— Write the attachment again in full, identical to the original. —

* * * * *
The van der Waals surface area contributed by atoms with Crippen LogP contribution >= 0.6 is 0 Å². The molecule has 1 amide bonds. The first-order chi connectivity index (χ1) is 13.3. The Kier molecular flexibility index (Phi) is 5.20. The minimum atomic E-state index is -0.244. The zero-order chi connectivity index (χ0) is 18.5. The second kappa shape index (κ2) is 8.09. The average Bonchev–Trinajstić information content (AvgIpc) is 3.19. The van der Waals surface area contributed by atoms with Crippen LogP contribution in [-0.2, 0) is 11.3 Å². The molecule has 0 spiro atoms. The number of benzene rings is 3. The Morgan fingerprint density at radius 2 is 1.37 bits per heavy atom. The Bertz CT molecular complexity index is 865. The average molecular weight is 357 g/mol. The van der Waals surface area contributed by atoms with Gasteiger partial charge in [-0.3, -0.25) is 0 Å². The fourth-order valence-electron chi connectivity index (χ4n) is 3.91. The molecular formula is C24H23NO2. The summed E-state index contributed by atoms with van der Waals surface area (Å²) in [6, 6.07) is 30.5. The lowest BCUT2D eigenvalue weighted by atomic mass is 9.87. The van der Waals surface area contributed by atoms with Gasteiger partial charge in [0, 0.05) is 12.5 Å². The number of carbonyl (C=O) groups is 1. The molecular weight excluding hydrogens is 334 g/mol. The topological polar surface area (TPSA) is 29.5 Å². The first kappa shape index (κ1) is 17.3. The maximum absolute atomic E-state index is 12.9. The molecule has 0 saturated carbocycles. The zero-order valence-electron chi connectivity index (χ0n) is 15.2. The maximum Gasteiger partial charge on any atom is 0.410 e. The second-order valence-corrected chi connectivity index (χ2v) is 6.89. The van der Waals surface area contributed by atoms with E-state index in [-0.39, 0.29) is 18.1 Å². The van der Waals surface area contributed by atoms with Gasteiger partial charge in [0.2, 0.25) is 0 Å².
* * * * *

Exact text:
The van der Waals surface area contributed by atoms with Crippen LogP contribution >= 0.6 is 0 Å². The molecule has 1 amide bonds. The first-order chi connectivity index (χ1) is 13.3. The Kier molecular flexibility index (Phi) is 5.20. The minimum atomic E-state index is -0.244. The zero-order chi connectivity index (χ0) is 18.5. The second kappa shape index (κ2) is 8.09. The average Bonchev–Trinajstić information content (AvgIpc) is 3.19. The van der Waals surface area contributed by atoms with Crippen LogP contribution in [-0.2, 0) is 11.3 Å². The molecule has 0 spiro atoms. The number of benzene rings is 3. The Morgan fingerprint density at radius 2 is 1.37 bits per heavy atom. The Bertz CT molecular complexity index is 865. The average molecular weight is 357 g/mol. The van der Waals surface area contributed by atoms with Gasteiger partial charge in [-0.3, -0.25) is 0 Å². The fourth-order valence-electron chi connectivity index (χ4n) is 3.91. The molecular formula is C24H23NO2. The summed E-state index contributed by atoms with van der Waals surface area (Å²) in [6, 6.07) is 30.5. The lowest BCUT2D eigenvalue weighted by atomic mass is 9.87. The van der Waals surface area contributed by atoms with Gasteiger partial charge in [0, 0.05) is 12.5 Å². The number of carbonyl (C=O) groups is 1. The molecular weight excluding hydrogens is 334 g/mol. The topological polar surface area (TPSA) is 29.5 Å². The first kappa shape index (κ1) is 17.3. The maximum absolute atomic E-state index is 12.9. The molecule has 0 saturated carbocycles. The zero-order valence-electron chi connectivity index (χ0n) is 15.2. The maximum Gasteiger partial charge on any atom is 0.410 e. The second-order valence-corrected chi connectivity index (χ2v) is 6.89. The van der Waals surface area contributed by atoms with E-state index in [-0.39, 0.29) is 18.1 Å². The van der Waals surface area contributed by atoms with Gasteiger partial charge in [0.2, 0.25) is 0 Å².